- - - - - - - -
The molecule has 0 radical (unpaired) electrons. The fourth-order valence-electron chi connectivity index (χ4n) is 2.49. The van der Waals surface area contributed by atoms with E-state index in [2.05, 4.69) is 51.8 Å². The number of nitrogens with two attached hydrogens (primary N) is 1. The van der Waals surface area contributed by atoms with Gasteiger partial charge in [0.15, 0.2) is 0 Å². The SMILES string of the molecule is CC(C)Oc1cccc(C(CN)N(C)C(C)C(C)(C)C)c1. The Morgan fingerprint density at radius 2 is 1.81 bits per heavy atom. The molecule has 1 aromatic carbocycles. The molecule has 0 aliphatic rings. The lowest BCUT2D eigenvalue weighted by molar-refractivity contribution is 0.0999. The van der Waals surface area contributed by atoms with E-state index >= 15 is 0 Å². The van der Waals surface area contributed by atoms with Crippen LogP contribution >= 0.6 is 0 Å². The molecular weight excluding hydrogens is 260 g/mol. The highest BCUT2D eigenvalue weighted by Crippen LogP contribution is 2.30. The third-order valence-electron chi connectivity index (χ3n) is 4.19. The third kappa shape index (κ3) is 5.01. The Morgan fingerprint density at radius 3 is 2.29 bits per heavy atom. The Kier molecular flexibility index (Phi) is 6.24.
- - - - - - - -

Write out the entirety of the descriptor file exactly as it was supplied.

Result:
The molecule has 0 radical (unpaired) electrons. The fourth-order valence-electron chi connectivity index (χ4n) is 2.49. The van der Waals surface area contributed by atoms with E-state index in [2.05, 4.69) is 51.8 Å². The number of nitrogens with two attached hydrogens (primary N) is 1. The van der Waals surface area contributed by atoms with Gasteiger partial charge in [0.15, 0.2) is 0 Å². The SMILES string of the molecule is CC(C)Oc1cccc(C(CN)N(C)C(C)C(C)(C)C)c1. The Morgan fingerprint density at radius 2 is 1.81 bits per heavy atom. The molecule has 1 aromatic carbocycles. The molecule has 0 aliphatic rings. The lowest BCUT2D eigenvalue weighted by molar-refractivity contribution is 0.0999. The van der Waals surface area contributed by atoms with E-state index >= 15 is 0 Å². The van der Waals surface area contributed by atoms with Crippen LogP contribution >= 0.6 is 0 Å². The molecular weight excluding hydrogens is 260 g/mol. The highest BCUT2D eigenvalue weighted by Crippen LogP contribution is 2.30. The third-order valence-electron chi connectivity index (χ3n) is 4.19. The third kappa shape index (κ3) is 5.01. The Morgan fingerprint density at radius 3 is 2.29 bits per heavy atom. The Kier molecular flexibility index (Phi) is 6.24.